About T.J. Ferguson
Editor, Anthropological Papers of the University of Arizona
Colwell-Chanthaphonh, Chip, and T. J. Ferguson (2010) Intersecting Magisteria, Bridging Archaeological Science and Traditional Knowledge. Journal of Social Archaeology 10(3):425-456.
Ferguson, T. J., G. Lennis Berlin, and Leigh J. Kuwanwisiwma (2009). Kukhepya: Searching for Hopi Trails. In Landscapes of Movement: The Anthropology of Paths, Trails, and Roads, edited by James E. Snead, Clark L. Erickson, and J. Andrew Darling, pp.20-41. University of Pennsylvania Museum of Archaeology and Anthropology, Philadelphia.
Murray, Wendi Field, Nicholas Laluk, Barbara J. Mills, and T. J. Ferguson (2009). Archaeological Collaboration with American Indians: Case Studies from the Western United States (with Wendi Field Murray, Nicholas Laluk, and Barbara J. Mills). Collaborative Anthropologies 2:65-86.
Kuwanwisiwma, Leigh J., and T. J. Ferguson (2009). Hopitutskwa and Ang Kuktota; The Role of Archaeological Sites in Defining Hopi Cultural Landscapes. In The Archaeology of Meaningful Places, edited by Brenda J. Bowser and Marìa Nieves Zedeño,pp. 90-106. University of Utah Press, Salt Lake City.
Colwell-Chanthaphonh, Chip, and T. J. Ferguson (2008). Collaboration in Archaeological Practice, Engaging Descendant Communities. Alta Mira Press, Lanham, Maryland.
Colwell-Chanthaphon, Chip, T. J. Ferguson, and Roger Anyon (2008). Always Multivocal and Multivalent: Conceptualizing Archaeological Landscapes in Arizona’s San Pedro Valley. In Archaeologies of Placemaking; Monuments, Memories, and Engagement in Native North America, edited by Patricia E. Rubertone, pp. 59-80. Left Coast Press, Walnut Creek, California.
Mills, Barbara J., and T. J. Ferguson (2008). Animate Objects: Shell Trumpets and Ritual Networks in the Greater Southwest. Journal of Archaeological Method and Theory 15:338–361.
Kuwanwisiwma, Leigh J., T. J. Ferguson, and Michael Yeatts (2008). Öngtupqa: The Enduring Association of the Hopi People and the Grand Canyon. In Reflections of Grand Canyon Historians; Ideas, Arguments, and First-Person Accounts, edited by Todd R. Berger, pp. 89-95. Grand Canyon Association, Grand Canyon, Arizona.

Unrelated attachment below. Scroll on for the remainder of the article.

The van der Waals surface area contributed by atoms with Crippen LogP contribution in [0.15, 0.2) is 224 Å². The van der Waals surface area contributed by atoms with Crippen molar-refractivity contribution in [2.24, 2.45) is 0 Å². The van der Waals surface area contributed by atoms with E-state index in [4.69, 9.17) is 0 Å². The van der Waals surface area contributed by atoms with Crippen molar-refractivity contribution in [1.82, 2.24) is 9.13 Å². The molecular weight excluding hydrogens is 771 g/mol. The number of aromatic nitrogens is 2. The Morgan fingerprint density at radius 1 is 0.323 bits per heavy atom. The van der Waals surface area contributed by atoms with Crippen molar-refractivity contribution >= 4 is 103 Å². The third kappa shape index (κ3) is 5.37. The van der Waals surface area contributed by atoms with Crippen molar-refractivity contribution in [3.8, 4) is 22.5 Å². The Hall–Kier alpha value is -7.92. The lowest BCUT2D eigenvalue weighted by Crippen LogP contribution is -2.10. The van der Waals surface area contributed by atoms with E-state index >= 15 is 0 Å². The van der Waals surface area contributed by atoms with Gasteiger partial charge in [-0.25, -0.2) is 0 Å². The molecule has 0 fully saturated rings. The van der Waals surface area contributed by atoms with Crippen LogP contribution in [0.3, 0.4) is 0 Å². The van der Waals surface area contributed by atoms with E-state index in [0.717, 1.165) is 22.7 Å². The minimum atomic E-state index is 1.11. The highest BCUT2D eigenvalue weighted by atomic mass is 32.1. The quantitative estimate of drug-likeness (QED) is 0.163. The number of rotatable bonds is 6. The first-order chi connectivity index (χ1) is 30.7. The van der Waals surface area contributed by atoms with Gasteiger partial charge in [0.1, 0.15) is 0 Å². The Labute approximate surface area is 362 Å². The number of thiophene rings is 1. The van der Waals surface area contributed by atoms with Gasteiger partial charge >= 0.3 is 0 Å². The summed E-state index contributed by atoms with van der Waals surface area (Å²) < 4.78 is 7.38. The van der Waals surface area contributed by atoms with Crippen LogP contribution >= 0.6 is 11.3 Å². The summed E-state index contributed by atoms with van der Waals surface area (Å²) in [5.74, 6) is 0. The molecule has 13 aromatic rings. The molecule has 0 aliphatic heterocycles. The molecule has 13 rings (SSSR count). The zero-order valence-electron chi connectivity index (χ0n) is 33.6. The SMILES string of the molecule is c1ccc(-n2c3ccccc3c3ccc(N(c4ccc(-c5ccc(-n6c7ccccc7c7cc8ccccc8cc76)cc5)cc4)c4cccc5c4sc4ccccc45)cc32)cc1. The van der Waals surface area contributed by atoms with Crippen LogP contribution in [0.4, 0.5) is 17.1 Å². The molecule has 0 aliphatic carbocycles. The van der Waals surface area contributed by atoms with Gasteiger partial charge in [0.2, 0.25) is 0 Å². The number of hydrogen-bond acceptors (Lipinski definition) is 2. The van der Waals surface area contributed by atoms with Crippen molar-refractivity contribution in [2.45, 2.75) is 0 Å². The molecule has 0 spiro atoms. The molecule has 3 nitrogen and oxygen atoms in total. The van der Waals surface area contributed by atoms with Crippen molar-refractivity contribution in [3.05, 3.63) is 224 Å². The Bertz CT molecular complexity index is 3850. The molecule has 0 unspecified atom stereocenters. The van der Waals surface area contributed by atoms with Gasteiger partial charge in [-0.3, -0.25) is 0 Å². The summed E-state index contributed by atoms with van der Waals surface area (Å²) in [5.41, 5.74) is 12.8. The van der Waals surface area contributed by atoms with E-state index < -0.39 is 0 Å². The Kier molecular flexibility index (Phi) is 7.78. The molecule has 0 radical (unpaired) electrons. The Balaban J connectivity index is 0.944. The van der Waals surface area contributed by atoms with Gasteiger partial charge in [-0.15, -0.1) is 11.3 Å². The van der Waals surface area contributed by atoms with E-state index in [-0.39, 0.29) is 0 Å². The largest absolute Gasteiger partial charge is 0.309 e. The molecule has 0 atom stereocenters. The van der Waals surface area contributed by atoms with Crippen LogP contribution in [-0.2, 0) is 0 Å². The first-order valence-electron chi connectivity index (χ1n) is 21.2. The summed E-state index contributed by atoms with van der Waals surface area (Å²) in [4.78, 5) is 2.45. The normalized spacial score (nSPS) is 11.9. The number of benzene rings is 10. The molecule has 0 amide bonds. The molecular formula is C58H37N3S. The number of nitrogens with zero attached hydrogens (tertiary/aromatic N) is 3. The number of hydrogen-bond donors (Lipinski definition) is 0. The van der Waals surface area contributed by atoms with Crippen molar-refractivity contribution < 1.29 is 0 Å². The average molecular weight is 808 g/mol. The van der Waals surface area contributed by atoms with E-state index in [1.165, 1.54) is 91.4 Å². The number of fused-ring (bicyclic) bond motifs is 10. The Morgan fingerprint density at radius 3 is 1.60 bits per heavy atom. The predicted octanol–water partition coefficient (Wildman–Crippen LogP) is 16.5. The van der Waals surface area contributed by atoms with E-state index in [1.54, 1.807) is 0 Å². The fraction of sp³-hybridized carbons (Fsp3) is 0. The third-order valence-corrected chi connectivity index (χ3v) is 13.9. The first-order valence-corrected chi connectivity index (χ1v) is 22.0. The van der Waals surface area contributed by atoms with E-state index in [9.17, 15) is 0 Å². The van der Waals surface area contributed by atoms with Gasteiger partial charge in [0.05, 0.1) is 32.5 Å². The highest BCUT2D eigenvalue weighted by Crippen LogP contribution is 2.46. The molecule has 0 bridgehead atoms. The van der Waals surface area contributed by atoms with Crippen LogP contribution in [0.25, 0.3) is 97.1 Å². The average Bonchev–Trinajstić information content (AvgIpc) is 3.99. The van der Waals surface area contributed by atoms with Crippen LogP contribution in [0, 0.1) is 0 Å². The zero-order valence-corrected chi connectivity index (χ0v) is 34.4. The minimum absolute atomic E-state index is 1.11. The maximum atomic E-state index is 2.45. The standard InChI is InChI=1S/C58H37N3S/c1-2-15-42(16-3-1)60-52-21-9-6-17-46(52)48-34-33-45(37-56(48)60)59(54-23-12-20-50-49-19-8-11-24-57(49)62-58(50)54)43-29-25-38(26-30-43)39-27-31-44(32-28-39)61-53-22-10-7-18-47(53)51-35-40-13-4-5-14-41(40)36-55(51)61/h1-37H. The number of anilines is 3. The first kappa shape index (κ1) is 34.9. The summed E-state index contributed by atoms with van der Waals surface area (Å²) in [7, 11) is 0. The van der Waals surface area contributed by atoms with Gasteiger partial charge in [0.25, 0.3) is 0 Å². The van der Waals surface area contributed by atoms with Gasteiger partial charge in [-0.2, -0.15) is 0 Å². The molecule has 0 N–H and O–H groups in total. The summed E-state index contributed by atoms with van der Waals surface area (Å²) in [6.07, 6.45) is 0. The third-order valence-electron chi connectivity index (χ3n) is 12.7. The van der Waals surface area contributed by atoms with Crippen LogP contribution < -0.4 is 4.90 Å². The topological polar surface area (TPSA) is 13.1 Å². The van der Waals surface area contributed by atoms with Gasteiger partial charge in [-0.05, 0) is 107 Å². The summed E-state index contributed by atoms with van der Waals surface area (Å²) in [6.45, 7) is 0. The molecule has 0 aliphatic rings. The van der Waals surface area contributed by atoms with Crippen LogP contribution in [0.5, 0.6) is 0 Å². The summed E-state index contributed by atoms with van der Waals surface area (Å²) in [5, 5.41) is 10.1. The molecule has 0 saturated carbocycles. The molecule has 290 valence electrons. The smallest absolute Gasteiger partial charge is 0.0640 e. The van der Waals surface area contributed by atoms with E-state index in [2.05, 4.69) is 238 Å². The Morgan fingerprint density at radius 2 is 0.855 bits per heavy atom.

Mills, Barbara J., Mark Altaha, John Welch, and T. J. Ferguson (2008). Archaeology Without Trowels: Teaching Archaeology and Heritage Preservation in Collaborative Contexts. In Archaeology at the Trowel’s Edge: Collaborative Field Projects in North America, edited by Stephen Silliman, pp. 25-49. Amerind Foundation and University of Arizona Press, Tucson.
Ferguson, T. J., and Chip Colwell-Chanthaphonh (2006). History is in the Land: Multivocal Tribal Traditions in Arizona’s San Pedro Valley. University of Arizona Press, Tucson.
Anth 440A/540A, Cultural Resource Management
Areas of Study
Recording Toponyms to Document the Endangered Hopi Language. Collaborative project between University of Arizona, Hopi Tribe, and American Museum of Natural History. National Science Foundation Grant BCS-0965949, 2010.
Cultural Affiliation Study for Petrifield Forest National Park, Cooperative project with National Park Service.
Archaeology Survey at Organ Pipe Cactus National Monument, Cooperative project with National Park Service.
Hopi Traditional History and Cultural Affiliation Study for Glen Canyon National Recreation Area, Cooperative Project J1445100035 with National Park Service.
Backcountry Ethnographic Resource Inventory, Cooperative Project J8213100079 with the National Park Service.
Social identity and cultural affiliation, NAGPRA, cultural landscapes, Western Pueblo settlement and land use.
Ph.D., University of New Mexico, 1993